OpEd

Why parents should not stress over top schools

Fortunate Ahimbisibwe

By Fortunate Ahimbisibwe

In the early 2000s, I went to Makerere University with students who had come from what is traditionally known as ‘top schools.’ In the first days of the semester at the Department of Journalism, some of us from average schools were intimidated by these fellows because all they talked about was the glory of their former schools.

If anyone asked which school you came from, you would have to accompany it with four paragraphs to understand where the school was. These other fellows only had to give the short forms. As things progressed, results from course assignments started coming in and we were all struggling to hit 70s.

In everything, we were the same apart from these fellows speaking a little ‘slang’ that we had no idea where it came from because it wasn’t even in the Oxford dictionary.

There wasn’t much of a difference between ‘us’ small mortals from small schools, and ‘them’ big mortals from big schools.

Three years after, we left university and we all went different ways into different hustles. The chaps from top schools were struggling as much as we were to find jobs and keep them. It’s highly unlikely that anyone will give you a job just because you went to Kings College Buddo.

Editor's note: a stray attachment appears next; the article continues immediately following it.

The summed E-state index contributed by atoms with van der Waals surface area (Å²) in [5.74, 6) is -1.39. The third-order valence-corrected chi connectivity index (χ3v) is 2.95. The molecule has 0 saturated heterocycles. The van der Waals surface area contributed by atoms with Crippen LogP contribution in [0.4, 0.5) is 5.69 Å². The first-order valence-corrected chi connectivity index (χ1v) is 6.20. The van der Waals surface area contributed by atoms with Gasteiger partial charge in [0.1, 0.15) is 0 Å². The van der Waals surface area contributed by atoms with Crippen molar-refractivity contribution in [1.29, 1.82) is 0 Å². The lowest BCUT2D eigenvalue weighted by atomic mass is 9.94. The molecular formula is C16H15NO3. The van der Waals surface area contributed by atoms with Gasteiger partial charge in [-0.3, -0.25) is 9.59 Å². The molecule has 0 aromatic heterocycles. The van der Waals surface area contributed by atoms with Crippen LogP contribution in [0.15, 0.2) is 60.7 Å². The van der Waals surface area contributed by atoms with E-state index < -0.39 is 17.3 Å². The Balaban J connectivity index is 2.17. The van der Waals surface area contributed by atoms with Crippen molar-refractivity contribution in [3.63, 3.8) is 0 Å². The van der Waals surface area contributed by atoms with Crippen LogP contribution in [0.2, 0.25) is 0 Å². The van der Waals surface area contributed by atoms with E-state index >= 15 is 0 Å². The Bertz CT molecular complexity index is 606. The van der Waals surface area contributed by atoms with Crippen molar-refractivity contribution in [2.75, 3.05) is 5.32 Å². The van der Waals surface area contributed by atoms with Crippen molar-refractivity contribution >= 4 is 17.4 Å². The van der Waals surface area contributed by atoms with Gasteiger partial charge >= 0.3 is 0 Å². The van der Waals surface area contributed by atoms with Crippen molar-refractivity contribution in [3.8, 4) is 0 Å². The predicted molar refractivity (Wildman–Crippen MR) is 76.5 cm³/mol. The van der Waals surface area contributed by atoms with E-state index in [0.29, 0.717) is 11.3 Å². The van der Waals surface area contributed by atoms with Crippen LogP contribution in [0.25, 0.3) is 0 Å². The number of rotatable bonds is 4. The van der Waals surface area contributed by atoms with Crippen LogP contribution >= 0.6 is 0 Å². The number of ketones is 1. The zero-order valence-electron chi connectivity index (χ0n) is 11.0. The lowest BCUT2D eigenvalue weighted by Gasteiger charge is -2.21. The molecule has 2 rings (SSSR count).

A tiny percentage is only likely to succeed just because of the school they went to. A lazy student will still fail even if they went to a top school. I joined university with 16 points from a school 400km away from Kampala, this must have been an equivalent of 22 from Kawempe Muslim, Kitende, Seeta High School and others.

At the end of the day, success is personal hard work and some circumstantial factors and of course a bit of luck.

When I joined The New Vision, my main job was to examine the education system of our country, little wonder I ended up at Ministry of Education and Sports (this name has since changed to something I can’t remember).

Parents will go to extremes limits to make sure their children get to these top schools. I helped two friends ‘fix’ their boys at SMACK, both fell out before sitting O level. I helped another young lady get into Gayaza who later couldn’t take the pressure of the school.

Its important to send children to schools where they have a competitive advantage. It’s equally important to look for a wider perspective of how a school teaches and raises its students other than simply look at how a school performs in exams.

Most of these results are deceptive. Our examination system is very weak and examinations in most cases are compromised. Parents out there, send your children to normal average schools and follow up on your children’s personal progress. If you send children to places like St. Lawrence, you all know whats likely to happen.

The whole reason Universities allow students with two principal passes to join University is because they know any students who hits this threshold has capacity to study a course of their interest and succeed with it.

The writer is a senior Ugandan journalist who extensively covers the education sector and is now on a study sabbatical in the UK

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